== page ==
With a history just as rich as its taste, the walnut has existed for centuries—but do you know all the ways it can benefit your body? Snack on them raw, or try adding these nuts to your salads, smoothies, and baked goods to experience a healthy boost from heart to brain.
Dating back to 7000 BC, the walnut—which comes from any tree in the Juglandaceae family of trees—is one of the oldest known tree foods. Thought to have originated in Persia, early cultivation of walnuts spanned from southeastern Europe to Asia Minor to the Himalayas. In the ancient Mediterranean world, the walnut was considered one of the most important nuts—both from a health standpoint and as a status symbol.
Ancient Romans called walnuts Juglans regia, or “Jupiter’s royal acorn.” Because early history indicates that the nut originated in Persia, it’s often referred to as the “Persian Walnut”—and at that time, walnuts were reserved for royalty. Later, after trade along the Silk Road facilitated the spread of the nut, walnuts became beloved in England as “English Walnuts,” although they were never grown there commercially. For centuries, too, the oil of the nut has been used in the preparation of fine paints for artists.
In the late 1700s, Franciscan priests brought the walnut to California, where it flourished in the Mediterranean-like climate. Today, California walnuts account for 99 percent of the commercial US supply and more than two-thirds of world trade. Other countries that grow commercial walnuts include India, Turkey, China, Russia, Greece, Italy, and France.
A Snapshot of Studies
Need a reason to take a crack at this nut? Take your pick—walnuts are loaded with heart-helping, disease-fighting, body-boosting elements that all work synergistically to benefit our health. Here’s a look at what walnuts can do for you.
Walnuts contain a high amount of the omega-3 fat alphalinolenic acid, or ALA. This omega-3 is plant based, unlike its marine-based counterparts, docosahexaenoic acid (DHA) and eicosapentaenoic acid (EPA). When you take a fish oil supplement, you are aiming to increase your intake of DHA and EPA—which is important because although the body is able to convert ALA into DHA and EPA, it does so quite inefficiently.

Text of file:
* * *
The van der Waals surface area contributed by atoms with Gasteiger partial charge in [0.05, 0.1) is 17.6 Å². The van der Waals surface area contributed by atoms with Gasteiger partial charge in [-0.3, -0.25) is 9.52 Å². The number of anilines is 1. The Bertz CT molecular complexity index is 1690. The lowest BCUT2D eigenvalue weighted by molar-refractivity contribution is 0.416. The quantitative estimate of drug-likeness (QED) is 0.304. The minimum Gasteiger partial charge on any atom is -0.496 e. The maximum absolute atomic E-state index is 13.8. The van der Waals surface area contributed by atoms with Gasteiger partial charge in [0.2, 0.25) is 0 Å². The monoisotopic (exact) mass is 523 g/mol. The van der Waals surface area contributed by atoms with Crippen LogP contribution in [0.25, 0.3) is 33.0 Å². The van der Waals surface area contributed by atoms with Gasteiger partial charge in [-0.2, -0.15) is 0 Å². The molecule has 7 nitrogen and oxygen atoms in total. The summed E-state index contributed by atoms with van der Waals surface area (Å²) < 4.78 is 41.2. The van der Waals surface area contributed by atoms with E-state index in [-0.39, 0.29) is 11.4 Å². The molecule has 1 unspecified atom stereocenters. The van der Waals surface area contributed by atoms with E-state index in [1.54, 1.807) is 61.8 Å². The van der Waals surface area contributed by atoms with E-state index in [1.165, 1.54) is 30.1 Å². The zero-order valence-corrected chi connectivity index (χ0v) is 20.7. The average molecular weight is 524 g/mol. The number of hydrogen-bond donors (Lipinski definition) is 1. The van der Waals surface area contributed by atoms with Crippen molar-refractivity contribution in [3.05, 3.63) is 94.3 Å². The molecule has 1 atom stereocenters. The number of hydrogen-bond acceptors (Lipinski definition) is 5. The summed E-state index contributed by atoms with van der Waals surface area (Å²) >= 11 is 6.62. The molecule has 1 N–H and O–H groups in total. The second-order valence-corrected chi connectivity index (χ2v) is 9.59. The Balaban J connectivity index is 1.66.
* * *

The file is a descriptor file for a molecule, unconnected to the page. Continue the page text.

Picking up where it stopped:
That said, research has shown that those who eat a diet rich in ALA are less likely to suffer from heart-related ailments. A study published in the Journal of Medicinal Food indicated that eating just one ounce of walnuts per day can decrease the risk for cardiovascular disease; other research published in Nutrition, Metabolism, and Cardiovascular Diseases demonstrated that eating just four walnuts a day could raise blood levels of ALA. While ALA is an anti-inflammatory, it may also prevent the formation of blood clots.
The American Journal of Clinical Nutrition published a study detailing a significantly greater decrease in total cholesterol and LDL (“bad”) cholesterol in those participants who supplemented their diets with walnuts, compared with those who did not supplement. Test results published in the Journal of Nutrition indicated that just a one-time consumption of walnut oil boosted blood vessel functioning, which is often compromised in those with heart disease. Indeed, the research abounds—and it’s clear that eating ALA-rich foods like walnuts is a big part of a heart-healthy diet.
It’s no secret that heart disease and diabetes are closely related—and evidence shows that eating walnuts may reduce the risk for type 2 diabetes. For a 10-year period, researchers followed nearly 138,000 women and monitored their walnut intake; as reported in the Journal of Nutrition, they found that those who ate two or more 1-ounce servings of walnuts per week were 24 percent less likely to develop diabetes than those who ate fewer or no walnuts.